In April 2017, we had a chance to organise and present a workshop focusing on digital identities and services provided thanks to these identities at the International eGovernment and eDemocracy Conference in Quito, Ecuador. We had a privilege working with an internationally diverse group of participants ranging from countries such as Ecuador, Estonia, France, Canada, China, Mexico, Austria, Czech Republic, Portugal, Colombia and several other countries. To foster interactivity and also to get a picture of what e-services individuals are looking for, we created a survey to ask participants the following questions:

  • What e-services they would like to see in their country?
  • What kind of identification they would foresee?
  • Could they see any obstacles in implementing these services?

Below is the summary of answers we received.

According to the results of the survey, six people mentioned different services linked to public transport: paying for it, integrated transport systems, better planning.

A platform for reporting problems in the city was another suggestion. This led to a debate whether incentives should be provided to get people to report problems and how such a system could become effective, as many participants reported that their cities already had such systems in place, but they were rarely efficient. The main complaint was that there was no follow-up of the reported problems, so individuals lose interest quite soon.

Local issues of everyday nature were also reflected in calls for participatory budgets at a municipal level and perhaps some other system such as an app to see public income/expenditure.

Among other services that people felt could be online were land registrations, renewal of driver’s licences and passports as well as visa applications. For such issues however, participants recognised the need for secure electronic identification, whereas some of the public service oriented tasks above could be done without the need for secure identification. Election related matters were also listed – voting or registering for elections online – for which, again, identification is essential.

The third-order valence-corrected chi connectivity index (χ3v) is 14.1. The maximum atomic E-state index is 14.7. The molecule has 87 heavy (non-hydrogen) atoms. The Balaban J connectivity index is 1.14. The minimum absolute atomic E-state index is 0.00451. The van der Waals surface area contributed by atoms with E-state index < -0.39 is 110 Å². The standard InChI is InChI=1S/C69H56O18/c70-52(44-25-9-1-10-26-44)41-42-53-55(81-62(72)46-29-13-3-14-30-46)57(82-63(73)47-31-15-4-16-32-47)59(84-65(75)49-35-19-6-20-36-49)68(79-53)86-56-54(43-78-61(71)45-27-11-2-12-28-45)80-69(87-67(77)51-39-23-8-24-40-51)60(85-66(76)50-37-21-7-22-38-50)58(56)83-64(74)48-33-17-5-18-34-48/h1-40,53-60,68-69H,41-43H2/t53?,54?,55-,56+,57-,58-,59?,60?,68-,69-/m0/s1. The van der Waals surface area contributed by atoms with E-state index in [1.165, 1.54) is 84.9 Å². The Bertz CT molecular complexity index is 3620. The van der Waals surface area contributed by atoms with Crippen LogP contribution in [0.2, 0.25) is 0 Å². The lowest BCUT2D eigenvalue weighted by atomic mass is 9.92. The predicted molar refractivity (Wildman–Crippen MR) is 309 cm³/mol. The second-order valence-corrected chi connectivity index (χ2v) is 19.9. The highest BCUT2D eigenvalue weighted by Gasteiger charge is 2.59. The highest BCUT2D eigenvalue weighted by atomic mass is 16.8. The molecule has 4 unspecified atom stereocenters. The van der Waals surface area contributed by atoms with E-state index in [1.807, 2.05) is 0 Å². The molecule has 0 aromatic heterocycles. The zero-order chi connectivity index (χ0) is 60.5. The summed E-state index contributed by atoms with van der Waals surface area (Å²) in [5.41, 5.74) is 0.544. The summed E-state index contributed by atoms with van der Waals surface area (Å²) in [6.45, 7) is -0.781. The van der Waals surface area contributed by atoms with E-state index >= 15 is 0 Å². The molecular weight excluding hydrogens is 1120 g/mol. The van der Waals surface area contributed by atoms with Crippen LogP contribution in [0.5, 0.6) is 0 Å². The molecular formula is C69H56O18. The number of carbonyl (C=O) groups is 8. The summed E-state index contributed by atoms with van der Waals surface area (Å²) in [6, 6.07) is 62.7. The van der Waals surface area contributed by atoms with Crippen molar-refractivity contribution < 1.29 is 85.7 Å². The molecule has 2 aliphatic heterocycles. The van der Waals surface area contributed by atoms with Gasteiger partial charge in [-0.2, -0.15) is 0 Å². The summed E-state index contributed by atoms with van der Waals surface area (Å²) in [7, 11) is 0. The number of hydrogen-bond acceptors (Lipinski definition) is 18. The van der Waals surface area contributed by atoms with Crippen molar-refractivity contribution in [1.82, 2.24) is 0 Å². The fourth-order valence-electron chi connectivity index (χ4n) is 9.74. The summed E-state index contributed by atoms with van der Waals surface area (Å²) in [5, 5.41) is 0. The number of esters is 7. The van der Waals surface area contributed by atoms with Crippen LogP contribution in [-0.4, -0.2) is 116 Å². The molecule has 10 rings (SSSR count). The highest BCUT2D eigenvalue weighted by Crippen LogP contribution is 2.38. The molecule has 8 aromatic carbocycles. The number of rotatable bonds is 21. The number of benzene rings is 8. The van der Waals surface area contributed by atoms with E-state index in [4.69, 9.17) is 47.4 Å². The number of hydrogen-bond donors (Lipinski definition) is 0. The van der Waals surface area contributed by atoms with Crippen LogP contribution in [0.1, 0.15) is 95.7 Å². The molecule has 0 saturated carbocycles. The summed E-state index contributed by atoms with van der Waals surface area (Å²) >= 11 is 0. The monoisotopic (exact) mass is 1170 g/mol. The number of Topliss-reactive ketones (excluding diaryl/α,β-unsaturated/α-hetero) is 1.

One Estonian participant wanted the possibility of opening a bank account without having to go to the bank – one of the few services that is not already available electronically in Estonia (however this is in the process of changing right now).

There were also some other suggestions made by participants, ranging from invoicing online (for public or private services) and e-health.

It was interesting to see that the suggestions tended to be similar across countries and cultures. The need for simplified services is quite universal.

As for how to identify oneself online, the most favoured means suggested was the ID-card, followed by biometric ID. Only several individuals suggested to use bank-ID and even fewer went for the more modern ideas of some form of blockchain identification or face and voice recognition. Participants did consider if microchips or Google glasses could help identify identities, and relatively few were interested in mobile ID. This was interesting, as many countries consider mobile ID as the best way forward: not too innovative (so not too expensive and people already have the essential means), but more flexible than an ID-card, which requires some form of a reader.

In the discussion, participants pointed out that connecting to existing services may be most needed – not creating new ones. Thus the border between means of identification and service is not clear, it may be a question of how to accede to existing services. Transactions must be secure and attention should be paid to vulnerable and less digitally literal groups.

Obstacles also need to be taken into consideration. Many listed cultural obstacles, a need for education and dialogue to increase digital literacy. Legal obstacles were recognised, especially in large states, federal states, when the level of responsibility is not clear. However, at times few obstacles exist other than a lack of political will. Trustworthy bodies need to deal with processes, and create trustworthy campaigns.

Very few mentioned technical obstacles and in case there are some, they can be overcome with better software and more transparency.

Financial obstacles were rarely mentioned and if so, linked to political will.

All in all, this was an interesting experience to get some valuable insight into the existing e-services and their potential improvements, as well as observe ideas for new ones around the world.

 

Author: Katrin Nyman-Metcalf
Front photo: Mariya Tuzyk